For many years, my opinion of nuclear power has been one of an uneasy truce: I've not been 100% comfortable with it, but accepted it because of the potential to generate a lot of power relatively pollution-free.
In the wake of the accident at the Fukushima power plant, I'm rediscovering some things I kind of knew before but hadn't fully appreciated:
Historically speaking, far more people have been killed by fossil fuel power than nuclear power. This is a fact.
But that's not because nuclear power is inherently safer. On the contrary: nuclear power has a good safety record (so far) because it is so extremely dangerous that we entomb reactors with insanely large containment structures to keep the stuff away from us even in an unthinkable disaster. Were we to build similar containment and waste-handling systems for coal-fired power plants, pollution and global warming would be non-issues.
We don't do that with coal and oil because we don't have to.
And if a containment structure is ever catastrophically breached (an event which hasn't happened yet--the Chernobyl reactor had no containment), it would likely render hundreds of square miles uninhabitable for centuries. Nothing else made by humans has that capacity.
Even after decades of nuclear power, we still haven't figured out what to do with the spent fuel. Fukushima shows that in an accident the spent fuel can be almost as dangerous as the reactor itself, in its capacity to contaminate the surroundings and prevent emergency workers from fixing problems.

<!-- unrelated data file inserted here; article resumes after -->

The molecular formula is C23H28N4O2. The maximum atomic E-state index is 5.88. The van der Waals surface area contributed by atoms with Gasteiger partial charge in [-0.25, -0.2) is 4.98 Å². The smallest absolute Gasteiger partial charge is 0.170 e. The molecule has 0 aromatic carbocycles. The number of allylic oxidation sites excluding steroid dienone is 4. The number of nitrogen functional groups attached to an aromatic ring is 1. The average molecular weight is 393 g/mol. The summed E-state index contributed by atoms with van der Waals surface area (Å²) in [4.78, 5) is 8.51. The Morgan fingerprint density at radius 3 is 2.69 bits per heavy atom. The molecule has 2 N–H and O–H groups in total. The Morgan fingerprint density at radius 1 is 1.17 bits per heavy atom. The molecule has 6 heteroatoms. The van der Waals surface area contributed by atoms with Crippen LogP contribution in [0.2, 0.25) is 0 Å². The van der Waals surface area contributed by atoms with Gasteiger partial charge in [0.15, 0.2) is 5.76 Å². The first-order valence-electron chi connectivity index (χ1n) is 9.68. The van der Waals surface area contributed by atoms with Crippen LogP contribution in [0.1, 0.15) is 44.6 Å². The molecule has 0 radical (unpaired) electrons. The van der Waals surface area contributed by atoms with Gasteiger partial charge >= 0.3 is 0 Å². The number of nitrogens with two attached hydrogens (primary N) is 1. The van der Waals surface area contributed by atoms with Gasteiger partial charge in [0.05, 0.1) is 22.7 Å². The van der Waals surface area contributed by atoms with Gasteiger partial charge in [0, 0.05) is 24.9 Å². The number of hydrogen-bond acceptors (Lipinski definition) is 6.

Here in the U.S., spent nuclear fuel is basically stockpiled at the power plant waiting for the (hypothetical) day when there's some way to recycle or dispose of it. At the Prairie Island plant here in Minnesota, they've actually run out of storage space and have had to build new storage casks. It's safe to assume that these spent fuel casks are considerably more vulnerable than the primary containment around the reactor.
The nuclear accidents at Chernobyl and Three Mile Island happened because of internal problems, not because of a natural disaster. Fukushima, on the other hand, was caused by a combination of a magnitude-9 earthquake and a massive tsunami--an event the power plant was not designed to survive.
Nuclear reactors are engineered to withstand the most catastrophic natural disaster expected at their site. What that means in practice is that a natural disaster big enough to damage a nuclear power plant will be bigger than anything anyone expects. Normally simple things like transportation may be difficult or nearly impossible, local emergency services may be wiped out, and it could take days to get even the most basic resources to fix the problem.
If bringing a nuclear power plant under control requires something (supplies, people, expertise) which doesn't exist at the site itself, you might not be able to get it at all.
One argument by nuclear advocates post-Fukushima has been that the Fukushima reactor and containment was an older design with known deficiencies. New plants, they argue, would never be as vulnerable.
Unfortunately, older reactors continue to be used, even decades beyond their original design lifetime. Given the cost of decommissioning an old reactor and building a new one, power plant owners have an enormous incentive to keep the old reactors running as long as possible.
It's hard to know if the margin of safety in older nuclear plants has eroded (it may take another disaster to know for sure), but it is clear that they are not being replaced by newer designs nearly as quickly as the original designers had intended.